The Bureau of Fisheries and Aquatic Resources in Central Visayas warned Monday that collecting and selling giant clams or Tridacna gigas, locally known as “taklobo”, are prohibited.
The agency issued the warning after tons of giant clams, worth P255 million, were confiscated by the Criminal Investigation and Detection Group in Negros Oriental last week.
Florencia Mepaña, head of BFAR-Negros Oriental Fishery Office (PFO), reiterated that the law prohibits the sale and collection of giant clams.
The violation is stipulated under Section 102 (Paragraph B) that states the prohibition on “fishing or taking of rare, threatened, or endangered species” under Republic Act 10654, or “An Act to Prevent, Deter and Eliminate Illegal, Unreported and Unregulated Fishing” that amended RA 8550, or The Philippine Fisheries Code of 1998.
Mepaña said it is unlawful to fish, take, catch, gather, sell, purchase, possess, transport, export, forward or ship out aquatic species listed in the Convention on International Trade in Endangered Species of Wild Flora and Fauna (CITES), a global trade agreement to protect wildlife, if scientific assessments show that the population of the species in the wild cannot remain viable under pressure of collection and trade.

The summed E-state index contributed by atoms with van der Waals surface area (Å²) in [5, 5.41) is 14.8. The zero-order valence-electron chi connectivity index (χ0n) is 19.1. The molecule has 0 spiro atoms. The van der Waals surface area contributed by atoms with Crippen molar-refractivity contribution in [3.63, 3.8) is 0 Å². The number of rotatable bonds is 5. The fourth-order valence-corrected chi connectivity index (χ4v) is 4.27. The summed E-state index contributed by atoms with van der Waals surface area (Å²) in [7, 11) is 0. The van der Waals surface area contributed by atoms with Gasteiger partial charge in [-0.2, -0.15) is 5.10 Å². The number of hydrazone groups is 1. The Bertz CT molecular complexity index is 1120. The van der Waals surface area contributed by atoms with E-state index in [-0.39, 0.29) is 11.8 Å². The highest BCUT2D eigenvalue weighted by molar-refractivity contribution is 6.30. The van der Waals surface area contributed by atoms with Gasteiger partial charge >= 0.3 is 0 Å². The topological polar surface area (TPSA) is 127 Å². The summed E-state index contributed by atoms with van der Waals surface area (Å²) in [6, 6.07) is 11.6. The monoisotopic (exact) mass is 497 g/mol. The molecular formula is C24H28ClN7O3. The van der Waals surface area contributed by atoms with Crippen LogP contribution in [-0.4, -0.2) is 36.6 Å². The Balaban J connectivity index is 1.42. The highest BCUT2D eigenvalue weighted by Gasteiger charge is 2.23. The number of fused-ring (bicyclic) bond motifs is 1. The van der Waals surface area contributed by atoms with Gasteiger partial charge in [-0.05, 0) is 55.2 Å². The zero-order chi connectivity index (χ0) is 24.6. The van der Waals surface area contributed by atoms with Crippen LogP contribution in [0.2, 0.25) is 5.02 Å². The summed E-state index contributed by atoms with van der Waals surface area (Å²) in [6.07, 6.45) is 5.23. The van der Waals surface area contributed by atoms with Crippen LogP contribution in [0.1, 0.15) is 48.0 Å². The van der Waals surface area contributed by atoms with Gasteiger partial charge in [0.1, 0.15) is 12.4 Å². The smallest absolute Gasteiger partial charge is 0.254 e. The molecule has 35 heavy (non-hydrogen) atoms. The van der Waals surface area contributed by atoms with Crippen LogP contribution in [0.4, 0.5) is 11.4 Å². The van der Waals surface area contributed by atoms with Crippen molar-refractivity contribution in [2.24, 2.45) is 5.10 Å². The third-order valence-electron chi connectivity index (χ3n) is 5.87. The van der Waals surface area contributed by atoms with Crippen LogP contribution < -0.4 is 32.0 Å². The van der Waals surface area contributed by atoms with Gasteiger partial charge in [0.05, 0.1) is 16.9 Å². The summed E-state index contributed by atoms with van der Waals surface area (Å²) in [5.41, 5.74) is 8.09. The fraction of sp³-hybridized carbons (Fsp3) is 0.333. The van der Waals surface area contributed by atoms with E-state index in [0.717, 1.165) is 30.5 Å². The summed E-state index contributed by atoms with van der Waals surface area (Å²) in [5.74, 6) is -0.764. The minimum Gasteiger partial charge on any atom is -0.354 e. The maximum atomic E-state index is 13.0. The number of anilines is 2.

She said that with the recent apprehension, people should be more aware of this prohibited act and hopefully would be discouraged from collecting or selling giant clams that are supposed to be conserved.
Mepaña added that BFAR is closely coordinating with local government units in Negros Oriental to further strengthen the information drive to avoid similar incident from happening again.
According to the Endangered Species International, giant clams fill a valuable role as filter feeders, cleaning the water of pollutants as they ingest algae or plankton.
They can reach around 1.2 meters or 3.9 feet long in size, and weigh up to 200 kilograms or 440 lbs. It has been estimated that giant clams can live up to 100 years.*PNA